sustainable development goal 14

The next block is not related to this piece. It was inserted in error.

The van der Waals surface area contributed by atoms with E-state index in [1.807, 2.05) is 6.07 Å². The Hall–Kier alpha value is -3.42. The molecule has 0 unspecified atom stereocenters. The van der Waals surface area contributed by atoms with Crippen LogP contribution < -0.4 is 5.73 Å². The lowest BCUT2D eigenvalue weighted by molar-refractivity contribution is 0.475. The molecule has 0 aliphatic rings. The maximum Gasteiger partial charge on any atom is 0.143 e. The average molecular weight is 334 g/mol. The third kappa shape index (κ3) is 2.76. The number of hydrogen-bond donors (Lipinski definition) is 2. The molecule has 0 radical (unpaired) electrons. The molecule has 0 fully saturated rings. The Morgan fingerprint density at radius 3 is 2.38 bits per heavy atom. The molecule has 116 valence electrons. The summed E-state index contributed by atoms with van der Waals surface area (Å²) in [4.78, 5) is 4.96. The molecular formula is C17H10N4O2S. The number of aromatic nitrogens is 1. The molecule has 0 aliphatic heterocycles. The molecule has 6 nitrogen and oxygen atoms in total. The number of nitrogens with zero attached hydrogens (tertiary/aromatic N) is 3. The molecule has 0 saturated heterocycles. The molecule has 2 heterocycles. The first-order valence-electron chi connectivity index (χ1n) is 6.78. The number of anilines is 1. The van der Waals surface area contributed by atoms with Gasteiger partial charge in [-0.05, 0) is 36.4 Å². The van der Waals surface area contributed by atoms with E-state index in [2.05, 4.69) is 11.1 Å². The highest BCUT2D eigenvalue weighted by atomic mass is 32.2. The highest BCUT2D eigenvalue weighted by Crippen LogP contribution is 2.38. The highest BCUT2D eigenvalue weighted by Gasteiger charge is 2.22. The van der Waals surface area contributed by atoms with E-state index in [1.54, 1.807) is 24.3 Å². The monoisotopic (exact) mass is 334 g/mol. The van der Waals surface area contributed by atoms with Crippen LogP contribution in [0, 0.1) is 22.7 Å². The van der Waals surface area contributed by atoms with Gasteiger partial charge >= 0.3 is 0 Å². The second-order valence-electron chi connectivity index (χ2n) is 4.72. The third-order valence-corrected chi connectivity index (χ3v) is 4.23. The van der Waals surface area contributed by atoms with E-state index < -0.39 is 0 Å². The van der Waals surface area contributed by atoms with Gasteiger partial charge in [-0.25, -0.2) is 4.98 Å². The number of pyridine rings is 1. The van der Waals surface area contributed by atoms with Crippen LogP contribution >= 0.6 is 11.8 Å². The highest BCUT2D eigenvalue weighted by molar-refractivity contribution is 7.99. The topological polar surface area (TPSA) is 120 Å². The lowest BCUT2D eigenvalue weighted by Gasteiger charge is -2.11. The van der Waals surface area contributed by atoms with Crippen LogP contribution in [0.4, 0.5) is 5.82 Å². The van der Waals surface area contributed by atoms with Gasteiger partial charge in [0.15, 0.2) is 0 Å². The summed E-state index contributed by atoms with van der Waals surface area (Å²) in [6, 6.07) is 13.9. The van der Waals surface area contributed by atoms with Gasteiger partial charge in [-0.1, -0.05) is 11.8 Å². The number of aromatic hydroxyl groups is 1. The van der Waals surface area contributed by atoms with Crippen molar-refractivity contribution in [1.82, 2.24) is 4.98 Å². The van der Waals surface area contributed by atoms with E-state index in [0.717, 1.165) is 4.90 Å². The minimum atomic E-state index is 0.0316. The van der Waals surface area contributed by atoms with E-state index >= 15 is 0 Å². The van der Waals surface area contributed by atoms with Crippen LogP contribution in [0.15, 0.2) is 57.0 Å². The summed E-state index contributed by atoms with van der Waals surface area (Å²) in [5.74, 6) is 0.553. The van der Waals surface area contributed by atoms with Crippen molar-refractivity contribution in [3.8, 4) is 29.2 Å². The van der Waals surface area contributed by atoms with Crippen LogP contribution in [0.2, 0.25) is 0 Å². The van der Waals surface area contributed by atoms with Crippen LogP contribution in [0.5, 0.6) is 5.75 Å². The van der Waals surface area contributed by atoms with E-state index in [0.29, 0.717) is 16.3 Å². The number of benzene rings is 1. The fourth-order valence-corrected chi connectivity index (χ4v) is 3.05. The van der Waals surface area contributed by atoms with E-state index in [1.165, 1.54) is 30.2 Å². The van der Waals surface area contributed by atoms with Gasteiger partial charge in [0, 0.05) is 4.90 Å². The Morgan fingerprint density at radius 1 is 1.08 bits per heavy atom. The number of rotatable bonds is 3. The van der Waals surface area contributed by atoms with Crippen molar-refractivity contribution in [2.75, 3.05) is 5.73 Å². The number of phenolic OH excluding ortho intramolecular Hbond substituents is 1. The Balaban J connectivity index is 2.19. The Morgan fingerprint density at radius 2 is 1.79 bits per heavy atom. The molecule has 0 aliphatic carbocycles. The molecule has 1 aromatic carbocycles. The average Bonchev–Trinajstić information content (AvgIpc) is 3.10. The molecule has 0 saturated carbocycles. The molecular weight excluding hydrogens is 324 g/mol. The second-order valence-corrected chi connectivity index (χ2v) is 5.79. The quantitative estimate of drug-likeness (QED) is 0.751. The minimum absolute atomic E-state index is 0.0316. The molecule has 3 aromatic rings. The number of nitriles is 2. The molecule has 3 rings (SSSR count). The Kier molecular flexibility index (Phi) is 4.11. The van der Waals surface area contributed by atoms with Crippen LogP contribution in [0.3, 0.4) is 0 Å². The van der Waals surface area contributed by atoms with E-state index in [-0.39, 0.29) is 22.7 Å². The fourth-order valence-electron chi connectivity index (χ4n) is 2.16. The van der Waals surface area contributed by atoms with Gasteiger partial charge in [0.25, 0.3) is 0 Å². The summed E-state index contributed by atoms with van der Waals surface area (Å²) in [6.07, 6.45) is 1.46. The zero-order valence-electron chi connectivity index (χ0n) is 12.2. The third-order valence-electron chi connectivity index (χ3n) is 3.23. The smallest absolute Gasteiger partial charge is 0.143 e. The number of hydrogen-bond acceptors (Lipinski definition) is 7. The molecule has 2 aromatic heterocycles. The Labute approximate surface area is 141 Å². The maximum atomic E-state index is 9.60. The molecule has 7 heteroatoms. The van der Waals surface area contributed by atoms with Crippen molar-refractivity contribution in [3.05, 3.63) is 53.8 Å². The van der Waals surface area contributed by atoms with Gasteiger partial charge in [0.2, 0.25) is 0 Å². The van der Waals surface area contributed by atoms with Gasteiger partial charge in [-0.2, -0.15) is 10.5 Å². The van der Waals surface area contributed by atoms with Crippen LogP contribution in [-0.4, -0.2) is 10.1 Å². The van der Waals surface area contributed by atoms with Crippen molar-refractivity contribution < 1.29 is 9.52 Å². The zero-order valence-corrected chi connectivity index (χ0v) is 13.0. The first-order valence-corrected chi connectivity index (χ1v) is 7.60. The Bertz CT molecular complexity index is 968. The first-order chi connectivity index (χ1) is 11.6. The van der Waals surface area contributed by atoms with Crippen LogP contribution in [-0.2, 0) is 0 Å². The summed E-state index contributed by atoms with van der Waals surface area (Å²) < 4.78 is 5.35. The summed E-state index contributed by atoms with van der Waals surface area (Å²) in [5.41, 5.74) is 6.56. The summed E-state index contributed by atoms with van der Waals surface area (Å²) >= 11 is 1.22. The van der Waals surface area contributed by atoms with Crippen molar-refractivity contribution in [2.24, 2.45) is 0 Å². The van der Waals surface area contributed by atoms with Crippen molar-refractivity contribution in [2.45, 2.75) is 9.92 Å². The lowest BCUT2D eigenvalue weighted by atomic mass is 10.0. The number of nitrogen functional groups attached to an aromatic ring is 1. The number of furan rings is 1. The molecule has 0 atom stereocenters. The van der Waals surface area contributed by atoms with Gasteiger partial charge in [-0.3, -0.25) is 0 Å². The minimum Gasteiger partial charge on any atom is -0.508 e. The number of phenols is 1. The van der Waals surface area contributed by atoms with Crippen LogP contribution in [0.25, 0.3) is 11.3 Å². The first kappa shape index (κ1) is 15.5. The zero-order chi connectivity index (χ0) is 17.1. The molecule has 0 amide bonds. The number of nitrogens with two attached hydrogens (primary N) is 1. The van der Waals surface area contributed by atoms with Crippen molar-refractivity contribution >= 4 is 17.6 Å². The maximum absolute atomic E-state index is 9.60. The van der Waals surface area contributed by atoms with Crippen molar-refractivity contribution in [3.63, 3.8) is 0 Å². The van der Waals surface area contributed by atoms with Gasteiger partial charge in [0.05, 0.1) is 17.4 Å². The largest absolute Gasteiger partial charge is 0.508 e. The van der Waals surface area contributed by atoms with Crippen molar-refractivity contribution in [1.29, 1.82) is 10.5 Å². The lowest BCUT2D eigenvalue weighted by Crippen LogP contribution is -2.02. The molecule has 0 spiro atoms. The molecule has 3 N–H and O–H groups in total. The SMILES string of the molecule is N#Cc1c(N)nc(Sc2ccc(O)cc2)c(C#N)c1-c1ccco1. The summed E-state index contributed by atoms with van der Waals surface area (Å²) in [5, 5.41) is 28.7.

How we manage this vital resource is essential for humanity as a whole, and to counterbalance the effects of climate change. markets, most countries have developed targeted regulatory and institutional to sustainable fisheries, the livelihoods of those who depend upon them and Goal 14 Targets. level of implementation of such frameworks, particularly in Oceania and Central Target 14.6 Goal 14. The EU agenda on International Ocean Governance focuses on securing safe, secure, and sustainable development of the oceans through better and more effective rules as well as through more effective knowledge and research. Overfishing reduces food production, impairs the functioning of ecosystems and reduces biodiversity. Biodiverse marine sites require safeguarding to ensure sustainable long-term use of their precious natural resources. Concerns about ocean acidification, first expressed in the early 1980s, have now been confirmed, and the extent of its impact on marine ecosystems is being investigated. The U.N. has discussed issues concerning the ocean with world leaders since 2008 in the annual meeting of the World Ocean Council, but involvement from the private sector has been limited. Long-term By 2020, effectively regulate harvesting and end overfishing, illegal, unreported and unregulated fishing and destructive fishing practices and implement science-based management plans, in order to restore fish stocks in the shortest time feasible, at least to levels that can produce maximum sustainable yield as determined by their biological characteristics The global indicator framework was developed by the Inter-Agency and Expert Group on SDG Indicators (IAEG-SDGs) and agreed to, as a practical starting point at the 47th session of the UN Statistical Commission held in March 2016. The expansion of protected areas for marine biodiversity, intensification of research capacity and increases in ocean science funding remain critically important to preserve marine resources. 2018. with serious consequences for marine life. New COVID-19 cases have not plateaued – … Pollution of both land and seas is a threat in many coastal regions. Target 14.6 by 2020, prohibit certain forms of fisheries subsidies which contribute to overcapacity and overfishing, and eliminate subsidies that contribute to IUU fishing, and refrain from introducing new such subsidies, recognizing that appropriate and effective special and differential treatment for developing and least developed countries should be an integral part of the WTO fisheries subsidies negotiation Since the beginning of the industrial revolution, the ocean has absorbed about one third of the carbon dioxide released by human activities, thereby mitigating the full impact of climate change. 2019. SDG 14: Conserve and sustainably use the oceans, seas and marine resources for sustainable development The role of business Oceans face the threats of marine and nutrient pollution, resource depletion and climate change, all of which are caused primarily by human actions. increased efforts and interventions are needed to conserve and sustainably use ocean Oceans, along with coastal and marine resources, play an essential role in human well-being and social and economic development worldwide. agreement to combat such fishing, entered into force in June 2016. declined from 90 per cent in 1974 to 69 per cent in 2013. Oceans and fisheries continued to support the global population’s economic, social and environmental needs while suffering unsustainable depletion, environmental deterioration and carbon dioxide saturation and acidification. However, if not sustainably managed, fishing can damage fish habitats. Fisheries contribute significantly to global food security, livelihoods and the economy. Goal 14. From 2000 to 2016, the share of marine sites around the world that are designated as key biodiversity areas and are completely covered by protected areas increased from 15 per cent to 19 per cent. When effectively managed and well resourced, marine protected areas are important mechanisms for safeguarding ocean life. However, more than 20 per cent of countries have a low to medium Category: Sustainable Development Goal 14 Conserve and sustainably use the oceans, seas and marine resources for sustainable development cent in 2000 to 44.7 per cent in 2015 and to 45.7 per cent in 2018. Target 14.2: By 2020, sustainably manage and protect marine and coastal ecosystems to avoid significant adverse impacts, including by strengthening their resilience, and take action for their restoration in order to achieve healthy and productive oceans. Adopted by all United Nations Member States in 2015, the SDGs are a call for action by all countries - poor, rich and middle-income - to promote prosperity while protecting the environment. E/2016/75 - Progress towards the Sustainable Development Goals; Oceans, along with coastal and marine resources, play an essential role in human well-being and social and economic development worldwide. However, the trend has slowed and appears to have stabilized from 2008 to 2013. The global share of marine fish stocks that are within biologically sustainable levels declined from 90 per cent in 1974 to 69 per cent in 2013. UNEP is committed to working with all concerned parties to support the achievement of the 17 UN Sustainable Development Goals (SDGs). Without concerted efforts, coastal eutrophication is expected to increase in 20 per cent of large marine ecosystems by 2050. The world’s oceans – their temperature, chemistry, currents and life – drive global systems that make the Earth habitable for humankind. Stay in touch with Ocean Action related news. The SDGs were set in 2015 by the United Nations General Assembly and are intended to be achieved by the year 2030. Development Goals. However, there is very limited information available on how the large-scale commercial fishing industry might contribute to the achievement of SDG 14. Sustainable Development Goals. Moreover, marine life is being exposed to conditions outside Goal 14. The report of the Commission, which included the global indicator framework, was then taken note of by ECOSOC at its 70th session in June 2016. In fact, coastal and marine resources contribute an estimated $28 trillion to the global economy each year through ecosystem services. Illegal, unreported and unregulated fishing remains one of the greatest threats Campus Sustainability Month Celebration Goes Virtual this 2020. It has ten targets relating to marine pollution, protecting marine and … Globally, in 2014, 8.4 per cent of the marine environment under national jurisdiction (up to 200 nautical miles from shore) and 0.25 per cent of the marine environment beyond national jurisdiction were under protection. Current efforts to protect key marine environments and small-scale fishers and invest in ocean science are not yet meeting the urgent need to protect this vast, fragile resource. Conserve and sustainably use the oceans, seas and marine resources for sustainable development 18. The global mean percentage of each A framework of international instruments has been Goal 14: Conserve and sustainably use the oceans, seas and marine resources From 2000 to 2016, the share of marine sites around the world that are designated as key biodiversity areas and are completely covered by protected areas increased from 15 per cent to 19 per cent. Overfishing reduces food production, impairs the functioning of ecosystems and reduces biodiversity. The pandemic could push the number of people living in extreme poverty to over 1 billion by 2030. Sustainable Development Goal (SDG) 14 is exclusively dedicated to “conserve and sustainably use the oceans, seas and marine resources for sustainable development. As of December 2018, over 24 million km2 (17.2 per cent) of waters under national jurisdiction (0–200 nautical miles from a national border) were covered by protected areas, a significant increase from 12 per cent in 2015 and more than double the extent covered in 2010. marine ecosystems. Indicator 14.6.1 - Progress by countries in the degree of implementation of international instruments aiming to combat illegal, unreported and unregulated fishing. However, those resources are extremely vulnerable to environmental degradation, overfishing, climate change and pollution. Progress of goal 14. of parties to the Agreement has rapidly increased and stood at 58 as of February The Sustainable Development Goals are the blueprint to achieve a better and more sustainable future for all. previously experienced natural variability. eutrophication. The five large marine ecosystems most at risk from coastal eutrophication, according to a global comparative assessment undertaken in 2016 as part of the Transboundary Water Assessment Programme, are the Bay of Bengal, the East China Sea, the Gulf of Mexico, the North Brazil Shelf and the South China Sea. change and worsening coastal eutrophication. This is more than double the 2010 coverage level. As at December 2019, more than 24 million km2, or 17 per cent, of waters under national jurisdiction (up to 200 nautical miles from shore) were covered by protected areas, more than doubling in extent since 2010. We promote environmental sustainability as a crucial enabling factor in implementing … We need new alliances like those described above that tap the innovation of businesses, civil society, cities and governments. 14. By 2025, prevent and significantly reduce marine pollution of all kinds, in particular from land-based activities, including marine debris and nutrient pollution; Impact of COVID-19 on the Sustainable Development Goals; Impact of COVID-19 on the Sustainable Development Goals. Sustainable Development Goal 14 Life Below Water Conserve and sustainably use the oceans, seas and marine resources for sustainable development. Goal 14: Life Below Water. To promote small-scale fishers’ access to productive resources, services and markets, most countries have developed targeted regulatory and institutional frameworks. To achieve sustainable development of fisheries, fish stocks must be maintained Goal 14 in Action Explore the Targets Healthy oceans and seas are essential to our existence.They cover 70 percent of our planet and we rely on them for food, energy and water. The sustainable use and preservation of marine and coastal ecosystems and their biological diversity is essential to achieving the 2030 Agenda, in particular for small island developing States. frameworks. A full list of EU policies and actions supporting Goal 14 is available below. Increase scientific knowledge, develop research capacity and transfer marine technology, taking into account the Intergovernmental Oceanographic Commission Criteria and Guidelines on the Transfer of Marine Technology, in order to improve ocean health and to enhance the contribution of marine biodiversity to the development of developing countries, in particular small island developing States and least developed countries Goal 14 Targets 14.1 By 2025, prevent and significantly reduce marine pollution of all kinds, in particular from land-based activities, including marine debris and nutrient pollution Small-scale fisheries face numerous challenges. Pollution of both land and seas is a threat in many coastal regions. Global trends point to continued deterioration of coastal waters owing to pollution and eutrophication (excessive nutrients in water, frequently a result of run-off from land, which causes dense plant growth and the death of animal life from lack of oxygen). Studies at open ocean and coastal sites around the world show that current levels of marine acidity have increased by about 26 per cent on average since the start of the Industrial Revolution. Analyses reveal that the fraction of world Source: Report of the Secretary-General, The Sustainable Development Goals Report 2018. than double the extent covered in 2010. Globally, in 2014, 8.4 per cent of the marine environment under national jurisdiction (up to 200 nautical miles from shore) and 0.25 per cent of the marine environment beyond national jurisdiction were under protection. national jurisdiction (0–200 nautical miles from a national border) were covered In 2015, 193 countries adopted the 2030 Agenda for Sustainable Development and its 17 Sustainable Development Goals (). Studies of marine acidity at open ocean and coastal sites around the world have indicated that current levels are often outside preindustrial bounds. (17.2 per cent) of waters under Goal 14: Life below water. Studies at open ocean and coastal sites around the world show that current levels of They are particularly crucial for people living in coastal communities, who represented 37 per cent of the global population in 2010. The Inter-agency and Expert Group on Sustainable Development Goal Indicators (IAEG-SDG) has selected as the indicator for target 14.6 the dollar value of negative fishery subsidies against 2015 baseline.At the time of writing, the 2015 baseline data are not available. Lees alles op SDG Nederland! The Goal SDG 14 aims to conserve and sustainably use the world’s oceans, seas, and marine resources for sustainable development. Long-term observations of ocean acidification over the past 30 years have shown an average increase of acidity of 26 per cent since pre-industrial times, and at this rate, an increase of 100 to 150 per cent is predicted by the end of the century, with serious consequences for marine life. Conserve and sustainably use the oceans, seas and marine resources for sustainable development 18. A framework of international instruments has been developed that addresses different aspects of fisheries management. Provide access for small-scale artisanal fishers to marine resources and markets Sorted alphabetically. Since the beginning of the industrial revolution, the ocean has absorbed about one third of the carbon dioxide released by human activities, thereby mitigating the full impact of climate change. The mean coverage of marine key biodiversity areas (KBAs) that are protected has also increased—from 30 per cent in 2000 to 44 per cent in 2018. The world’s oceans – their temperature, chemistry, currents and life – drive global systems that make the Earth habitable for humankind. Source: Report of the Secretary-General, "Progress towards the Sustainable Development Goals", E/2017/66. In addition, since river basins, marine ecosystems and the atmosphere are all part of hydrological systems, the effects of such pollution are often felt far from their source. average increase of acidity of 26 per cent since pre-industrial times, and at this marine fish stocks that are within biologically sustainable levels declined from The proportion of world marine fish stocks within biologically sustainable levels has declined from 90 per cent in 1974 to 68.6 per cent in 2013. Small-scale fisheries are present in almost all countries, accounting for more than half of total production on average, in terms of both quantity and value. Goal 14 Targets. resources at all levels. The global mean percentage of each marine key biodiversity area covered by protected areas increased from 31.2 per cent in 2000 to 44.7 per cent in 2015 and to 45.7 per cent in 2018. They are located mainly in Western Europe, Southern and Eastern Asia, and the Gulf of Mexico. Sustainable Development Goal 14 Life Below Water Conserve and sustainably use the oceans, seas and marine resources for sustainable development. The number of parties to the Agreement has rapidly increased and stood at 58 as of February 2019. A new ocean acidification data portal shows an increase in variability in pH and the acidity of the oceans by 10 to 30 per cent in the period 2015–2019. at a biologically sustainable level. When effectively managed and well resourced, marine protected areas are important mechanisms for safeguarding ocean life. Global trends point to continued deterioration of coastal waters due to pollution and eutrophication. Objetivo 14. and treaties that encourage responsible use of ocean resources are still insufficient to In many coastal communities, pollution and eutrophication, which is the presence of excessive nutrients in water, frequently owing to runoff from the land, causing dense plant growth and the death of animal life, are driving detrimental changes. 14.1 By 2025, prevent and significantly reduce marine pollution of all kinds, in particular from land-based activities, including marine debris and nutrient pollution 14.2 By 2020, sustainably manage and protect marine and coastal ecosystems to avoid significant adverse impacts, including by strengthening their resilience, and take action for their restoration in … Source: Report of the Secretary-General, The Sustainable Development Goals Report Minimize and address the impacts of ocean acidification, including through enhanced scientific cooperation at all levels In order to achieve a healthy balance, fish stocks must be maintained within biologically sustainable limits, at or above the abundance level that can produce maximum sustainable yields. Global trends point to continued deterioration of coastal waters due to pollution and How we manage this vital resource is … By 2020, sustainably manage and protect marine and coastal ecosystems to avoid significant adverse impacts, including by strengthening their resilience, and take action for their restoration in order to achieve healthy and productive oceans Goal 14. increased—from 30 per cent in 2000 to 44 per cent in 2018. The expansion of protected areas for marine biodiversity and existing policies covered by protected areas. Sustainable Development Goal 14 commits countries to unite over what is a truly global responsibility – the protection of our oceans and the lives that depend on it. promote small-scale fishers’ access to productive resources, services and In addition, since river basins, marine ecosystems and the atmosphere are all part of hydrological systems, the effects of such pollution are often felt far from their source. Biodiverse marine sites require safeguarding to ensure sustainable long-term use of their precious natural resources. Wat zijn de Sustainable Development Goals (SDG)? However, this comes at a steep ecological price, as dissolved carbon dioxide in seawater lowers the pH level of oceans, thereby increasing acidity and changing the biogeochemical carbonate balance. Conserve and sustainably use the oceans, seas and marine resources for sustainable development 18. Media in category "Sustainable Development Goal 14" The following 6 files are in this category, out of 6 total. Sustainable Development Goal 14 Life Below Water Conserve and sustainably use the oceans, seas and marine resources for sustainable development. 14.1 By 2025, prevent and significantly reduce marine pollution of all kinds, in particular from land-based activities, including marine debris and nutrient pollution 14.2 By 2020, sustainably manage and protect marine and coastal ecosystems to avoid significant adverse impacts, including by strengthening their resilience, and take action for their restoration in … marine acidity have increased by about 26 per cent on average since the start of the VN-Resolutie Op 25 september 2015 keurden de staats- en regeringsleiders van de 193 staten van de Verenigde Naties de resolutie goed: 'Transforming our world: the 2030 Agenda for Sustainable Development’ . By 2020, conserve at least 10 per cent of coastal and marine areas, consistent with national and international law and based on the best available scientific information Based on an analysis of assessed stocks, the percentage of world marine fish stocks within biologically sustainable levels declined from 90 per cent in 1974 to 69 per cent in 2013. Illegal, unreported and unregulated fishing remains one of the greatest threats to sustainable fisheries, the livelihoods of those who depend upon them and marine ecosystems. In response, about 70 per cent of the respondents to a survey representing 92 countries and the European Union have introduced or developed regulations, policies, laws, plans or strategies specifically targeting small-scale fisheries. Analyses reveal that the fraction of world marine fish stocks that are within biologically sustainable levels declined from 90 per cent in 1974 to 66.9 per cent in 2015. 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